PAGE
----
Horses’ Deaths Deemed Accidental
NORTH SALEM, N.Y. (AP) _ A fire that raced through a barn and killed 31 horses was deemed an accident and electrical in origin.
The fire at Breakaway Farms, about 40 miles north of New York City, broke out at about 5:15 a.m. Monday, and the wooden structure was engulfed by the time firefighters arrived.
The barn contained fire sensors, but it was unclear whether they were working, New York State Investigator Richard Byrnes said Wednesday.
Sixteen of the horses belonged to Sonia Toker and Martha Gilchrist, who leased the barn from Oak Brook Farm to run a riding, boarding and training concern. Fifteen were privately owned and boarded at Breakaway, many by children learning to ride.
The barn was reduced to an ashen outline and a few blackened posts. The dead horses were quickly buried by barn workers and firefighters using the heavy equipment that had been brought in to extinguish any hot spots.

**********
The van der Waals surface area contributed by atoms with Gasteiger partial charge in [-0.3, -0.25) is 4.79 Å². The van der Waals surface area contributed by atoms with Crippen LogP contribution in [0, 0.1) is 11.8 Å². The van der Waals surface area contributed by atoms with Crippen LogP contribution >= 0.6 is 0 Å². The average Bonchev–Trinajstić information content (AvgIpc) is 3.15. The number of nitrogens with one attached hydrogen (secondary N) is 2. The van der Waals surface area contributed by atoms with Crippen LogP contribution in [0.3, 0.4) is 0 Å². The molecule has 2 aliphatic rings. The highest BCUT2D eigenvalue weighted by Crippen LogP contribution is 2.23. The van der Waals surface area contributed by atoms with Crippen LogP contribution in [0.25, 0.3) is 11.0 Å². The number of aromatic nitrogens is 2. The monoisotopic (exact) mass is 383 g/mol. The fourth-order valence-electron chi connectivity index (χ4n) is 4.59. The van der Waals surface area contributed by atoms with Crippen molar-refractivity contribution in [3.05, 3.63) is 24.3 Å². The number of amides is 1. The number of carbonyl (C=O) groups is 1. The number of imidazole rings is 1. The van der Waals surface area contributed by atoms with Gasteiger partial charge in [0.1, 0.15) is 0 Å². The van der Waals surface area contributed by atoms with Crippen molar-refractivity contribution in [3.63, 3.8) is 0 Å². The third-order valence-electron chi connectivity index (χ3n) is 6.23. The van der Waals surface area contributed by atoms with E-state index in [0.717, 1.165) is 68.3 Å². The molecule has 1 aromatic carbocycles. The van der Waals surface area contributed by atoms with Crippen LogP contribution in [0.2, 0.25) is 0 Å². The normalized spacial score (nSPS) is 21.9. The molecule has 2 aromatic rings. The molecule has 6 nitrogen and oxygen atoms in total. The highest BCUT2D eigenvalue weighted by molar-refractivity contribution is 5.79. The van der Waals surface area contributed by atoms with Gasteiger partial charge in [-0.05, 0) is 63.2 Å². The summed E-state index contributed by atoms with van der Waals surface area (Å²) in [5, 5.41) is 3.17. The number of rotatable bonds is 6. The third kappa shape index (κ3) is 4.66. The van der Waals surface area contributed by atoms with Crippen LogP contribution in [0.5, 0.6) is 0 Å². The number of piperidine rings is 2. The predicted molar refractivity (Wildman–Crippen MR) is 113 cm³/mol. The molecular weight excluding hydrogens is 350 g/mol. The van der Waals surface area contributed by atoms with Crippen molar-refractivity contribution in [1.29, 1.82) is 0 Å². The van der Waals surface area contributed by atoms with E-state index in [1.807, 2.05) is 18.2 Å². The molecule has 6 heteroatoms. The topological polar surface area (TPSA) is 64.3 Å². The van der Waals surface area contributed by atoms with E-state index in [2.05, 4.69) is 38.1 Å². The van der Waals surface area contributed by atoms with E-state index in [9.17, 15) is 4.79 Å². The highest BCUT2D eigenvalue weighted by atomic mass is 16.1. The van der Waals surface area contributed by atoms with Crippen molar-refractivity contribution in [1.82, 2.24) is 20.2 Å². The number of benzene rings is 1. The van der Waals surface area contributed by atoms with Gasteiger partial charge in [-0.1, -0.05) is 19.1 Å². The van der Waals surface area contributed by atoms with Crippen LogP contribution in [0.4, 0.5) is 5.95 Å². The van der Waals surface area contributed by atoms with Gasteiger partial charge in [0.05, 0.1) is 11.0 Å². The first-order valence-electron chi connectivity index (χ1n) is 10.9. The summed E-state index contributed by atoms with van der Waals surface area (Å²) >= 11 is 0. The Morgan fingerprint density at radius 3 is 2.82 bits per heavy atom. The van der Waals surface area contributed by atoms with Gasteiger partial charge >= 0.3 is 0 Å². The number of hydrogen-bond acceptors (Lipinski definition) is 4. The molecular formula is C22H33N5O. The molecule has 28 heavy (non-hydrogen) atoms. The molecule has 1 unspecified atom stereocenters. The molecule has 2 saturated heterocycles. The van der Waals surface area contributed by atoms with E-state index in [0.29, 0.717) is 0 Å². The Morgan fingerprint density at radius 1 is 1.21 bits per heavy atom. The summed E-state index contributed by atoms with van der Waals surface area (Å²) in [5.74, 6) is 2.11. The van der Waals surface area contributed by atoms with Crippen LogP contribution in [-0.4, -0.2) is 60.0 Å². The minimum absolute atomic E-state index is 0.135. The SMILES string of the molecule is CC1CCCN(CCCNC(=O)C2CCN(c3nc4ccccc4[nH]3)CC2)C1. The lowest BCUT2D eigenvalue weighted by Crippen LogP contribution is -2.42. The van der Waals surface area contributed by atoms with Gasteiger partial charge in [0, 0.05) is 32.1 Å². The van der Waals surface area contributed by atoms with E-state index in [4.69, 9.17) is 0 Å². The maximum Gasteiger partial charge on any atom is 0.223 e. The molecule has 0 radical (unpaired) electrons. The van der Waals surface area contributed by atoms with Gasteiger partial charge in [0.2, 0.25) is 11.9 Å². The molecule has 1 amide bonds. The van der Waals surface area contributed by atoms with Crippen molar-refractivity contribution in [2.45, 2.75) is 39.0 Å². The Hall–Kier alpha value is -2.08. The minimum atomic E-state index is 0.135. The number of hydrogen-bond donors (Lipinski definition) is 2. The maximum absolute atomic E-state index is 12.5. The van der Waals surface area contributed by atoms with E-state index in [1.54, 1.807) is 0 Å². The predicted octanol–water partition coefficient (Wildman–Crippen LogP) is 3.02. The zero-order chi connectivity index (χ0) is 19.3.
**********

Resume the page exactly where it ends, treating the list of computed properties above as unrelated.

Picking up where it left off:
Kristine Ward, co-owner of Oak Brook, said she was asleep 25 yards from the barn, unaware of the fire until her dogs started barking at arriving fire trucks.
``This is just an incredible tragedy,″ she said. ``There’s no way to make it better.″
Ward is the ex-wife of Barney Ward, a horse trainer who was sentenced to prison in 1996 after admitting he arranged the deaths of horses in Illinois for insurance money.
Katherine Grayson, whose daughter had a horse at the barn, said of the animal, ``He was her life.″
``For her, it’s like losing a child,″ she said.
A memorial service for the horses will be held at the farm Friday.